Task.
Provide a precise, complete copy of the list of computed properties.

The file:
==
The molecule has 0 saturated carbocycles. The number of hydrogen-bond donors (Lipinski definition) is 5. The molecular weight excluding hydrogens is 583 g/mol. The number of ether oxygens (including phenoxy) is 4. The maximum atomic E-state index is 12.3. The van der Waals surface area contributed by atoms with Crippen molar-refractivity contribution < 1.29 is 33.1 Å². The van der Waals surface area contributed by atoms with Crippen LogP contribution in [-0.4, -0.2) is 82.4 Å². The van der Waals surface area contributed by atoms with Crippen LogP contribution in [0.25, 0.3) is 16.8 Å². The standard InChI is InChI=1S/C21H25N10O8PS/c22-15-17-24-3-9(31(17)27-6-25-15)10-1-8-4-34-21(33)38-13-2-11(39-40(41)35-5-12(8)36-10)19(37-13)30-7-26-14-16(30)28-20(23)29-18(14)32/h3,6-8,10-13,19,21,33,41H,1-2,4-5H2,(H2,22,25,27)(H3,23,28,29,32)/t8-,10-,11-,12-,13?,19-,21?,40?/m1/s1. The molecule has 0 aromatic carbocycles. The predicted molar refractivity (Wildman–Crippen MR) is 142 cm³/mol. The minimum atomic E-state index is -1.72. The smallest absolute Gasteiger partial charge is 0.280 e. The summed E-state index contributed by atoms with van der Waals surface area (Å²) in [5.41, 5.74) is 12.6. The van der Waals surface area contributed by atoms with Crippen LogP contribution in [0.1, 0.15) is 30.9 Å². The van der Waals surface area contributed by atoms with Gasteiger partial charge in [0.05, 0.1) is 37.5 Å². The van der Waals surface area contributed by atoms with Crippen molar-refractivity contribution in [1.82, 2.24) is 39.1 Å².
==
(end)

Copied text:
The molecule has 0 saturated carbocycles. The number of hydrogen-bond donors (Lipinski definition) is 5. The molecular weight excluding hydrogens is 583 g/mol. The number of ether oxygens (including phenoxy) is 4. The maximum atomic E-state index is 12.3. The van der Waals surface area contributed by atoms with Crippen molar-refractivity contribution < 1.29 is 33.1 Å². The van der Waals surface area contributed by atoms with Crippen LogP contribution in [-0.4, -0.2) is 82.4 Å². The van der Waals surface area contributed by atoms with Crippen LogP contribution in [0.25, 0.3) is 16.8 Å². The standard InChI is InChI=1S/C21H25N10O8PS/c22-15-17-24-3-9(31(17)27-6-25-15)10-1-8-4-34-21(33)38-13-2-11(39-40(41)35-5-12(8)36-10)19(37-13)30-7-26-14-16(30)28-20(23)29-18(14)32/h3,6-8,10-13,19,21,33,41H,1-2,4-5H2,(H2,22,25,27)(H3,23,28,29,32)/t8-,10-,11-,12-,13?,19-,21?,40?/m1/s1. The molecule has 0 aromatic carbocycles. The predicted molar refractivity (Wildman–Crippen MR) is 142 cm³/mol. The minimum atomic E-state index is -1.72. The smallest absolute Gasteiger partial charge is 0.280 e. The summed E-state index contributed by atoms with van der Waals surface area (Å²) in [5.41, 5.74) is 12.6. The van der Waals surface area contributed by atoms with Crippen LogP contribution in [0.1, 0.15) is 30.9 Å². The van der Waals surface area contributed by atoms with Gasteiger partial charge in [0.05, 0.1) is 37.5 Å². The van der Waals surface area contributed by atoms with Crippen molar-refractivity contribution in [1.82, 2.24) is 39.1 Å².